Every year millions of tons of organic refuse finds its way to landfills, incinerators, municipal sewer systems and septic systems via trash pickup or garbage disposals. The environmental Protection Agency estimates that on average, each American generates 4.3 pounds of trash each day. On a yearly basis, this is equivalent to burying 82,000 football fields 6 feet deep in compacted garbage. Approximately 47% of this amount is organic in nature. The environmental and financial implications of this are huge. The best way to mitigate the resultant environmental problems might well lie in dealing with it before it enters the waste stream.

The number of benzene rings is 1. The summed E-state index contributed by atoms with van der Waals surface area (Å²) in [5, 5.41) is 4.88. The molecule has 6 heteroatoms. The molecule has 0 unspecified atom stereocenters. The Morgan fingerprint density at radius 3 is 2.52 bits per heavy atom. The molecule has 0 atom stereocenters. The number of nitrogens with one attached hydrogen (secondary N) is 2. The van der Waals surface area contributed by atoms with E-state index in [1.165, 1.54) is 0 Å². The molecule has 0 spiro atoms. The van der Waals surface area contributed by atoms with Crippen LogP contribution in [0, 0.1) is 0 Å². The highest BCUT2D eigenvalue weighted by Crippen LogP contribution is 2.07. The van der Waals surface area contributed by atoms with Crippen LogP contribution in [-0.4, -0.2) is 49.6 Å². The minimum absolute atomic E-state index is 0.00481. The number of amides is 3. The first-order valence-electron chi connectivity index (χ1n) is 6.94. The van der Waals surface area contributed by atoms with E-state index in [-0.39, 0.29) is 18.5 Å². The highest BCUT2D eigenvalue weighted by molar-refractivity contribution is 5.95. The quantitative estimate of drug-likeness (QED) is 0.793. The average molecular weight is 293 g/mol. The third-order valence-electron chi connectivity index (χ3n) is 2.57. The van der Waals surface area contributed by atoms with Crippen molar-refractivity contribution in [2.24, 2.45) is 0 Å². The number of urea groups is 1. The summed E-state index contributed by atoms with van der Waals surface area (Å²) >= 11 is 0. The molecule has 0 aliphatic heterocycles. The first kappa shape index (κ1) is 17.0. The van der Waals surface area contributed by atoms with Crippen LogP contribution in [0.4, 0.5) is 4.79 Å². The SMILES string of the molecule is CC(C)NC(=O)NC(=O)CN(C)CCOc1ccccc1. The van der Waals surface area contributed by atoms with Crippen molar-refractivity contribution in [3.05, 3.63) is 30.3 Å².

Most people are familiar with the process of composting whereby the natural breakdown (decomposition) of organic materials results in a dark soil-like material which has great value as a soil amendment. Composting is a natural occurrence in nature that humans over years have recognized as a process that can be utilized in a managed way to dispose of refuse. One step beyond this and a complement to it is the utilization of worms to compost organic matter. This is known as vermicomposting, vermi being the Latin term for things relating to worms.